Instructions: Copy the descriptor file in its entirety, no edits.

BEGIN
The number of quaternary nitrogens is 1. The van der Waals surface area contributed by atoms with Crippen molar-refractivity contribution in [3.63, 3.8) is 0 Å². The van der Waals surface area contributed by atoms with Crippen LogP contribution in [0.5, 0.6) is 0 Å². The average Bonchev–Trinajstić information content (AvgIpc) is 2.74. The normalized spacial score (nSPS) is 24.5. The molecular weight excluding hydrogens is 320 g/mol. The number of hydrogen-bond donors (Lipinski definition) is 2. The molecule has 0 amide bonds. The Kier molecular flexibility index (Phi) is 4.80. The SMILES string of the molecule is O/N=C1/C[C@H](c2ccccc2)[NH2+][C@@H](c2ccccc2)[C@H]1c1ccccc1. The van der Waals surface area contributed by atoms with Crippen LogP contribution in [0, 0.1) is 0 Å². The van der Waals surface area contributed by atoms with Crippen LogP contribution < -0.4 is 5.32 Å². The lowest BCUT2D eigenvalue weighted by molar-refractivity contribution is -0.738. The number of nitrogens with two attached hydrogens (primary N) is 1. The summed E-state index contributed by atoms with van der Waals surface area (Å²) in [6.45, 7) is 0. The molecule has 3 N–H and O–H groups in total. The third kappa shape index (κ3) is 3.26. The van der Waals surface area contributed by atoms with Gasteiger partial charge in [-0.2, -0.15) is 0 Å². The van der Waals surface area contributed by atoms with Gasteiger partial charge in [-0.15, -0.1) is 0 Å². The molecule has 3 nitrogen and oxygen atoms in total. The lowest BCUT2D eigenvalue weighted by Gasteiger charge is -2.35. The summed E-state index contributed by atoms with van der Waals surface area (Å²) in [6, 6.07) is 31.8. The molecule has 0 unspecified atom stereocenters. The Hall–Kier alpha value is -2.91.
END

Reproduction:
The number of quaternary nitrogens is 1. The van der Waals surface area contributed by atoms with Crippen molar-refractivity contribution in [3.63, 3.8) is 0 Å². The van der Waals surface area contributed by atoms with Crippen LogP contribution in [0.5, 0.6) is 0 Å². The average Bonchev–Trinajstić information content (AvgIpc) is 2.74. The normalized spacial score (nSPS) is 24.5. The molecular weight excluding hydrogens is 320 g/mol. The number of hydrogen-bond donors (Lipinski definition) is 2. The molecule has 0 amide bonds. The Kier molecular flexibility index (Phi) is 4.80. The SMILES string of the molecule is O/N=C1/C[C@H](c2ccccc2)[NH2+][C@@H](c2ccccc2)[C@H]1c1ccccc1. The van der Waals surface area contributed by atoms with Crippen LogP contribution in [0, 0.1) is 0 Å². The van der Waals surface area contributed by atoms with Crippen LogP contribution < -0.4 is 5.32 Å². The lowest BCUT2D eigenvalue weighted by molar-refractivity contribution is -0.738. The number of nitrogens with two attached hydrogens (primary N) is 1. The summed E-state index contributed by atoms with van der Waals surface area (Å²) in [6.45, 7) is 0. The molecule has 3 N–H and O–H groups in total. The third kappa shape index (κ3) is 3.26. The van der Waals surface area contributed by atoms with Gasteiger partial charge in [-0.2, -0.15) is 0 Å². The van der Waals surface area contributed by atoms with Gasteiger partial charge in [-0.15, -0.1) is 0 Å². The molecule has 3 nitrogen and oxygen atoms in total. The lowest BCUT2D eigenvalue weighted by Gasteiger charge is -2.35. The summed E-state index contributed by atoms with van der Waals surface area (Å²) in [6, 6.07) is 31.8. The molecule has 0 unspecified atom stereocenters. The Hall–Kier alpha value is -2.91.